"My love of talking and always having an audience, helped cement my decision to become a professor," jokes David Tse.
Passionate about information theory, his research is solving massive problems that incorporate software and mathematics. David was recently announced as the 2017 Claude E. Shannon Award recipient.
What made you decide to be a professor, and what made you want to be at Stanford?
'Professor' is a job in which the audience has no choice but sit and listen. And ever since I was a kid, I've really loved talking. I thought what a perfect way to combine my love of talking and always having a captive audience.
More seriously, my PhD advisor seemed to have a lot of fun being a professor, so I thought it would be a good career.
I've been at Stanford for two and a half years. Before coming here, I taught at Berkeley for 18 years. One reason I came to Stanford is because in recent years, my research is much more interdisciplinary, especially on connecting information theory with biology and genome sequencing. Stanford's campus is a rare find – it is truly interdisciplinary. So not only does Stanford have many top departments, the engineering school is next door to the medical school!
How did you choose your field of research?
When I was in graduate school at MIT, I didn't know anything about information theory until I took a course during my first year. From that point on, I thought the field was amazing! It's abstract, elegant, clean and at the same time has far reaching implications on the designing of communication systems, which are all around us. For example, every time we play a DVD, look up something online, make a call; we are using communication and storage systems all designed on the basis of information theory.
Who has influenced your work and why.
I have two advisors for my PhD., Bob Gallager and John Tsitsiklis. John is amazing at solving problems, and Bob is amazing at finding good problems, so it was a perfect combination. But I think it's easier to learn from others about how to find good problems then about how to solve problems.
When I started working with Bob, I asked him to give me a problem to work on. He refused, saying, "PhD research is more than solving a problem someone gives you. You have to find your own problem. Go read papers, talk to people, come back and we'll talk."
So I read a lot of papers and did a lot of thinking about problems to work on, and every week I would go back to him. And every week he would shoot down all of my ideas. For one and a half years this went on. Of course, I felt like I wasn't producing anything! But in the end, what he taught me was how to uncover a good research problem.
He didn't make me smarter, but what he did teach me makes me a stronger researcher. I think asking the right question is the most important part of research. There are plenty of smart people all around us, but only some ask the right questions that result in making an impact.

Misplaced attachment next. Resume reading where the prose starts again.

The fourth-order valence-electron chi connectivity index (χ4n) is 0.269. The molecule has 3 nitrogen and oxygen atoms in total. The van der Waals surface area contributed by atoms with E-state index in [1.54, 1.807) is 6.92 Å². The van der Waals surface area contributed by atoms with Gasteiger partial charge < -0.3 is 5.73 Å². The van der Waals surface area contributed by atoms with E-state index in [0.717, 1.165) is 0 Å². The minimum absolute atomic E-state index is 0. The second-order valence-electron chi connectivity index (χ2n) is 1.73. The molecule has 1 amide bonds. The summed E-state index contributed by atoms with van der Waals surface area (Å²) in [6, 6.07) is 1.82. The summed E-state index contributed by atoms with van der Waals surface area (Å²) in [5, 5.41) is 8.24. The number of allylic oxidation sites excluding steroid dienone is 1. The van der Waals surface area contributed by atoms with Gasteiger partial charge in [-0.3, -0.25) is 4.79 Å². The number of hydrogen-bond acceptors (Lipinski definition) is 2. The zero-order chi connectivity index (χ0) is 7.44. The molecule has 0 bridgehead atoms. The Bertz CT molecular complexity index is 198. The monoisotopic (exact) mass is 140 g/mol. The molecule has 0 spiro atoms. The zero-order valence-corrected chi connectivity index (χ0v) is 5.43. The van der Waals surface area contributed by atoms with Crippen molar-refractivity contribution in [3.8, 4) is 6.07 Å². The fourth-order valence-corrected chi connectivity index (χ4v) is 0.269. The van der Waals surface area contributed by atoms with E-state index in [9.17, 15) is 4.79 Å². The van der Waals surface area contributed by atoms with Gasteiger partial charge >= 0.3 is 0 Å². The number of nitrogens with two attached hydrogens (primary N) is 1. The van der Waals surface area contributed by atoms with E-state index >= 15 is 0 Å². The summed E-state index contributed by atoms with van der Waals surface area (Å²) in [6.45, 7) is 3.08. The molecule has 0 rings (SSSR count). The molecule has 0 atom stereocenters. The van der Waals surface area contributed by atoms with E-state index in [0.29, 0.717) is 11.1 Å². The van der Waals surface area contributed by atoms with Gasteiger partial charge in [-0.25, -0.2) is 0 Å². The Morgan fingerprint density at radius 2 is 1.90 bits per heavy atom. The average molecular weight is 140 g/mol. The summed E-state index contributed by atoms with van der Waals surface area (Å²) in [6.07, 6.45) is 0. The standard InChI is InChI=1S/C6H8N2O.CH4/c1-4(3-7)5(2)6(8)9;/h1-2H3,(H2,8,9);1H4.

Briefly explain a project you are currently working on.
I am working on the world's largest jigsaw puzzles. Using many short DNA subsequences, or reads, my job is to create an algorithm that assembles a complete DNA sequence. This started off as a curiosity-driven project a few years ago: how to abstract a clean mathematical problem that captures the essence of the complex engineering problem of designing assembly software which handles hundreds of Gigabytes of sequencing data. One thing led to another, and now we have designed two assembly software, one for DNA and one for RNA assembly. This journey would not have been possible without a bunch of students and postdocs who are very talented both in theory and in software development.
What advice do you have for new EE students?
A lot of exciting research is connecting the basic disciplinary knowledge we have and applying it to other fields, e.g, biology. Everyone should be on the lookout for interdisciplinary problems. Stanford has many top departments that are interdisciplinary. My advice to a new student is to collaborate with people and take courses that expand your comfort zone. It's good to take advantage of that while at Stanford.
Secondly, remember that there's no huge rush to try and create results. PhD research is 5 years of luxury time to do something interesting. Take the time and find interesting problems to work on instead of working on something immediate.
Don't be scared of messy problems. Try to understand them, abstract their essence and turn then into clean problems. That's what Shannon did throughout his career.
Learning how to do good research – learning what questions to ask – will benefit you whether you go into industry or academia.